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US tight oil production moves up a gear

The Permian is leading America's surging crude production, but there are warning signs in the data

The wave of new American tight oil supply hitting the market continues to gather pace. Shale producers are expected to add another 125,000 barrels a day of output in May, bringing the total to just shy of 7m b/d, according to the latest figures from the Energy Information Administration.

This growth equals an addition of around 450,000 b/d in just the first five months of the year, so US shale producers are on track to crack 1m b/d of supply growth for the year.

The Permian, where activity is hitting frenzied levels, is leading the charge. The West Texas play is adding about 75,000 b/d of production per month following a supportive run up in the rig count, and in price action. The rig count hit 1,013 last week, up from 857 at this time last year, according to data collected by Baker Hughes, while WTI crude hit three-year highs of $69.50 a barrel. The Bakken and Eagle Ford shales also have modest amounts of new production, but America's tight oil industry continues to be dominated by the Permian.

While the Permian's surge looks sustainable through this year amid price confidence and corporate drilling programmes that are largely fixed in place, there are two interesting data points in the EIA's latest Drilling Productivity Report worth looking at.

Productivity anomaly

The first is a flat-lining in the Permian's new-well production per rig, a measure of productivity. For years, this figure gradually risen thanks to a combination of fracking improvements — longer laterals and bigger frack jobs — and a retreat to drilling only on the most productive acreage through the downturn. From the start of 2015 to the start of 2018, the figure more than tripled to 628 b/d of new production per well. But through the first part of this year, that number has actually slipped to 626 b/d.

The best-case for Permian drillers is that a move to pad drilling, in which multiple wells are drilled from a single rig - meaning fewer rigs are now needed - has distorted the measure and productivity improvements are still happening. Companies continue to tout improving results from bigger frack jobs at individual wells, but that doesn't mean it is happening across the basin.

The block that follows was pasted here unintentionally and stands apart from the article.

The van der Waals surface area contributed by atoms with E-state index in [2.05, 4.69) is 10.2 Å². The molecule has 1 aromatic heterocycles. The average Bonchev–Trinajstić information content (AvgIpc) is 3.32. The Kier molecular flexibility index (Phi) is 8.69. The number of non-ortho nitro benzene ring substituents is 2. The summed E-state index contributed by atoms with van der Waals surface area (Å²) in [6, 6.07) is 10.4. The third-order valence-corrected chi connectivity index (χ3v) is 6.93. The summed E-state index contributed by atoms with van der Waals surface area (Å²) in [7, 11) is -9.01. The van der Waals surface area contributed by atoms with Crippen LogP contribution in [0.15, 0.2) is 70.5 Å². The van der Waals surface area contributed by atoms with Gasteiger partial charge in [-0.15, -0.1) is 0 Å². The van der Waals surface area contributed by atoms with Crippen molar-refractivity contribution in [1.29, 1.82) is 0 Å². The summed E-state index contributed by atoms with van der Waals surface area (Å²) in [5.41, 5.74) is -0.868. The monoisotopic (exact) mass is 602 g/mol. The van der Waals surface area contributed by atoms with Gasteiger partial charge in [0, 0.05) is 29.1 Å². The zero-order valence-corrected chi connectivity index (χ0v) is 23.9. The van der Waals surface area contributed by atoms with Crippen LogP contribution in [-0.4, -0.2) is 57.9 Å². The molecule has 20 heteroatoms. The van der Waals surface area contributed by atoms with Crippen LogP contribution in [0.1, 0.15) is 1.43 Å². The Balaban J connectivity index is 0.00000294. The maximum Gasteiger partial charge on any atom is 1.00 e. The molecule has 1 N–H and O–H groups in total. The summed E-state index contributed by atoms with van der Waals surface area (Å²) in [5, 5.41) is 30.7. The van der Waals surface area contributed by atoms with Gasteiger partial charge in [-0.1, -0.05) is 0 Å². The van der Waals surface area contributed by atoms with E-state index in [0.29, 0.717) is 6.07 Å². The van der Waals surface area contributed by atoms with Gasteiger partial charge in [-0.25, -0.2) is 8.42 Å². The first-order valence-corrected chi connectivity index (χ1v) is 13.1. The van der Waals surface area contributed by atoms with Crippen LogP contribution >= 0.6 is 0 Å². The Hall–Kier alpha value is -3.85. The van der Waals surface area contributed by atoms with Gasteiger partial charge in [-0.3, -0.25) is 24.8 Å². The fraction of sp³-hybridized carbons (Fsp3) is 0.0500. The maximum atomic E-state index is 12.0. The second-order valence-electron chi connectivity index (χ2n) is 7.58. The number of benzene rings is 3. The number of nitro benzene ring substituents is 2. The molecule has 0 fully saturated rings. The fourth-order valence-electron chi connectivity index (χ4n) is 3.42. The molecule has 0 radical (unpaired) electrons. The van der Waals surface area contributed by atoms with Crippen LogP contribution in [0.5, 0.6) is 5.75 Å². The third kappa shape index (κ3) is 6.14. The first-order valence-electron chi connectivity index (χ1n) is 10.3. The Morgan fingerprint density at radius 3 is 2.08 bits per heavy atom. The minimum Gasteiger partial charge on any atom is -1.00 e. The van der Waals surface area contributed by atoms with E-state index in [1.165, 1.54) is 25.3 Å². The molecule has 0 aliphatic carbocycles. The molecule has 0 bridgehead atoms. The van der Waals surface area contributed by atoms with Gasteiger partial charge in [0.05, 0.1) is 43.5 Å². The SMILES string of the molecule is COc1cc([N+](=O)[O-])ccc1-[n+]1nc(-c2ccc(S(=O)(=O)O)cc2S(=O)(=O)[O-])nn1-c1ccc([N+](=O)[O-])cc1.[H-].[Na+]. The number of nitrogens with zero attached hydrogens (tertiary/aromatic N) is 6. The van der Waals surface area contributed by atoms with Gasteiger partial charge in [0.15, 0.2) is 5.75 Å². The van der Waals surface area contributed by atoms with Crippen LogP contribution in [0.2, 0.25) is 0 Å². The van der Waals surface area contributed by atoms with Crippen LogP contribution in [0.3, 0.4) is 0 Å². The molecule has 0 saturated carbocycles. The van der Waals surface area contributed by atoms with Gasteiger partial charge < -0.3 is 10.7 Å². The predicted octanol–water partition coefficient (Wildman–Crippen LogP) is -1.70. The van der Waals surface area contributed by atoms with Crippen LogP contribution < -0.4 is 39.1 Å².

The Permian continues to dominate US shale output

Many, including some top Permian players, think drillers are coming to the end of the runway for improving well efficiencies - at least the scale and pace of improvement seen in recent years. At some point, the economic gain that comes from higher production at the new bigger wells will be swamped by the added costs of drilling time and more sand, water and proppant — sand designed to keep an induced hydraulic fracture open.

"We're just about there," Pioneer Natural Resources' chief executive Tim Dove told investors at a conference this month in New York. "You can use a bigger and bigger sledgehammer, but eventually you're not going to be able to carry it because it's too heavy."

Well backlog

The other noteworthy figure in the EIA's data has been the rapid rise in drilled but uncompleted wells, so-called Ducs, in the Permian. The number of ducs in the Permian topped 3,000 in March for the first time and has been rising quickly, according to EIA data. It has jumped by more than 1,000 in the last nine months, creating a backlog of wells ready to hit the market. assuming around 630 b/d of production from a new well , then those 3,000-plus Ducs represent around 1.9m b/d of production potential.

However, there is little chance that the Duc backlog will be worked down anytime soon. Part of the reason the number of Ducs has risen is the move to pad drilling, so batches of three or more wells are being drilled before they are fracked. Some companies also say they are purposely maintaining an inventory of Ducs to remain flexible to respond to market changes.

Mostly, though, it is a sign of the shortage of manpower in the Permian. Companies are simply drilling wells faster than they can complete them. The rapid ramp up in drilling activity has created a severe shortage of frack crews in the Permian, creating bottlenecks. That is likely to continue as companies struggle to bring enough people into the Permian, which could act as a limiter for the Permian's growth.

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